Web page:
Originally Posted by Uncle Erik
I blame popular music for the bassheads. Before about 20 years ago, most popular music wasn't this heavy. Yes, there were bass guitars and kickdrums, but nothing like what we have today.
Most consumer-level stereos 20 years ago couldn't really reproduce bass very well, so decent bass was striking. One of the most notable things for me when I saw my first live rock performance was the bass. In my feet, in my chest, etc.
If you listen to the lower registers you want the whole band in balance, and if you listen quietly you want some recession in the midrange.
Recall a guitar's low E fundamental is around 82 hz, an electric Bass's is 41. I don't want to pretend I can hear the fundamental, I want it there.
Originally Posted by Parall3l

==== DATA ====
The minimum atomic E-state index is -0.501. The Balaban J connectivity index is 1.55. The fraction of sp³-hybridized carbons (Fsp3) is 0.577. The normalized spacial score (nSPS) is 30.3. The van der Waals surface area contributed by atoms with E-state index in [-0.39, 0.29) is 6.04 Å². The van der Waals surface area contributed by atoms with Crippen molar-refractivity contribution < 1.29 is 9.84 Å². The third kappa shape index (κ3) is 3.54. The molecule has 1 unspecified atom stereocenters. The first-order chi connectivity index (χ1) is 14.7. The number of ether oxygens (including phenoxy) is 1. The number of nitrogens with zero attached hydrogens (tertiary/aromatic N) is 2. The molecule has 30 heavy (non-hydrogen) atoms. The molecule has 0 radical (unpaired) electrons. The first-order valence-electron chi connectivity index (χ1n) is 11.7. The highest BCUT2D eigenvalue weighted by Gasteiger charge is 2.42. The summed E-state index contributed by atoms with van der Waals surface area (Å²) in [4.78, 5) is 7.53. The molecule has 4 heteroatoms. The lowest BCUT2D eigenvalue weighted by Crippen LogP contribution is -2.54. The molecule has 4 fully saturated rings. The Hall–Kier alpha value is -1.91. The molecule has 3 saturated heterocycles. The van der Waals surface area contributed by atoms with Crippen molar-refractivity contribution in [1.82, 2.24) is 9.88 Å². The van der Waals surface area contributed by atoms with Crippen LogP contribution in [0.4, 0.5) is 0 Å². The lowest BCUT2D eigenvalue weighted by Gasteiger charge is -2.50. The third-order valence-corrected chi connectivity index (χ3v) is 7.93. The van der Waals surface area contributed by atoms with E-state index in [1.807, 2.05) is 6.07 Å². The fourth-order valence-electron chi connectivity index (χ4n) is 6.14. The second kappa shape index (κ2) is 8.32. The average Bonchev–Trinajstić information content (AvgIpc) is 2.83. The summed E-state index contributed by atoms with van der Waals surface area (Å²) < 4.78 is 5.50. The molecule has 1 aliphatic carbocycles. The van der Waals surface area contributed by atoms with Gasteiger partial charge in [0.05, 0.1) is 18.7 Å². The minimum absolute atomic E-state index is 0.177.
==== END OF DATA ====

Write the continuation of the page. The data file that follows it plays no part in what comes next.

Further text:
Not really a scientific proof be since treble are of higher frequencies I guess it should be more damaging ?
I've read in more than one place that low bass causes less overexcitement of the ear as you tend to feel it rather than hear it, which was the reasoning between the bassless dBA curve. And, of course, your earplugs aren't going to stop bass anyway.
We tend to be most sensitive in the midrange (as anyone who has been annoyed by a baby crying nearby can attest), and as I understand it this is where loss becomes evident first.
Of course, idiots with 130 dB car stereos going full blast are the exceptions that prove the rule. I have always found excess treble fatiguing, while excess bass is merely wrong.
Edited by ph0rk - 9/24/11 at 7:02am